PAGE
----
UK mini-budget: How it will affect hospitality

United Kingdom: Chancellor Kwasi Kwarteng announced a series of tax cuts in a mini-budget aimed at stimulating economic growth.

The series of measures revealed in today’s mini budget come at a time when the UK is facing increase in energy bill against a backdrop of galloping inflation.

Some key decisions announced by Kwarteng that affect hospitality include:

• The basic rate of income tax will be reduced to 19p (from 20p) in April 2023. Tax on the highest incomes will also be reduced from 45% to 40%.

• The 12.5 per cent rise in National Insurance will be reversed from 6 November.

• Corporate tax will remain at 19% instead of increasing to 25%, as planned from April 2023.

• No stamp duty will be paid on the first £250,000 of a property and £425,000 for first time buyers. Kwarteng said it would be a permanent cut, effective from today.

• Low-tax, low-regulation investment zones will be established to accelerate new development. The government is working with regional authorities including Tees Valley, West Midlands, Norfolk and the West of England.

• The unit price on electricity and gas bills will be capped for six months (October 2022 to March 2023) as part of the Energy bill relief program (EBRS).

Hospitality executives and professionals responded to Kwarteng’s mini-budget below.

Kerrin MacPhie, Managing Director, mia:

“The support package offered by the government will reassure those operating in the business meetings and events sector, but for a limited time only.

“With energy prices set for six months, operators can at least now begin to forecast future costs and prices more effectively, while also being protected against dizzying and simply unsustainable cost increases.

“While such interventions are welcome for many, in the absence of a long-term solution, it is essential that these support programs are assessed by government on an ongoing basis, and that government recognizes the sectors in outside of standard industry classification when determining sector-specific support levels.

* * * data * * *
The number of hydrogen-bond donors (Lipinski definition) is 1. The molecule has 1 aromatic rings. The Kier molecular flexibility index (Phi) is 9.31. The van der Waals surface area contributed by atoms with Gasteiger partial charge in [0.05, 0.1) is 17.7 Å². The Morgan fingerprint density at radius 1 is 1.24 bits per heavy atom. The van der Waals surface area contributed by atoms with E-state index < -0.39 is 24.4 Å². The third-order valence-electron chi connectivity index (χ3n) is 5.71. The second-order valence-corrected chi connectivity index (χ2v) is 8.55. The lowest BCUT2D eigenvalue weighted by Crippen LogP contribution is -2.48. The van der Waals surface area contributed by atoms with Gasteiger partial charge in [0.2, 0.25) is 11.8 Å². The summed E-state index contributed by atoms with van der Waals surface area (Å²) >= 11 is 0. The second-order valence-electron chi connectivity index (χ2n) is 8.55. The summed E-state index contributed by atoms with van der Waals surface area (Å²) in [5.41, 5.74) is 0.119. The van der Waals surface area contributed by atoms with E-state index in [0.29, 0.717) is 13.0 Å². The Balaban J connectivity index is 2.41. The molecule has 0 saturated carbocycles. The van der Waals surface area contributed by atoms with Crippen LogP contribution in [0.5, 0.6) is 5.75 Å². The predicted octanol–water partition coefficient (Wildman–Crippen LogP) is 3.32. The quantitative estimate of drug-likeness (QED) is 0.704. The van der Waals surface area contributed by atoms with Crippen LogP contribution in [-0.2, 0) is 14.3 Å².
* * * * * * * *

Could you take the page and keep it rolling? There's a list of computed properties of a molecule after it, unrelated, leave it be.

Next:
“We know from the results of our recent survey of 129 industry organizations, which included questions about the cost of living crisis, that rising energy costs are of great concern to the sector. Operating in a highly competitive and price-sensitive market, many have conceded sharply reduced profits which reflect a further pullback from stimulus packages, so these cost savings will prove influential in the short term as we continue to see shootouts. green of the recovery.”

Kate Nicholls, Managing Director, UKHospitality:

“The reduction in NI Employer Contributions (NIC) is great news for the hospitality industry and will help businesses cut costs as they try to return to profitability while facing a perfect storm of financial pressures, including the rise in interest rates, the return of the VAT to 20 per cent, and the frankly unfair system of business tariffs.

“Reducing employee network cards is a great way to ensure people keep more of their money, primarily to pay bills and then to enjoy affordable luxuries like visiting hospitality venues.

“While duty-free shopping for overseas customers is a welcome step in attracting overseas tourists, a much more immediate step would be to reduce VAT for our domestic customers. Our VAT rate is the highest among modern economies, so if we want a globally competitive market, we need lower VAT and a fair alternative to business rates.Without such measures – which would help keep prices low for customers – thousands businesses and many other jobs will be lost.

“Confirmation of the energy and NIC proposals will allow our companies to better plan for their survival. Indeed, today’s announcement includes a number of positive measures that will bear fruit in due course, but more is urgently needed to help struggling businesses survive the winter. There is a clear gap between positive tax plans and the lack of immediate support needed by businesses. »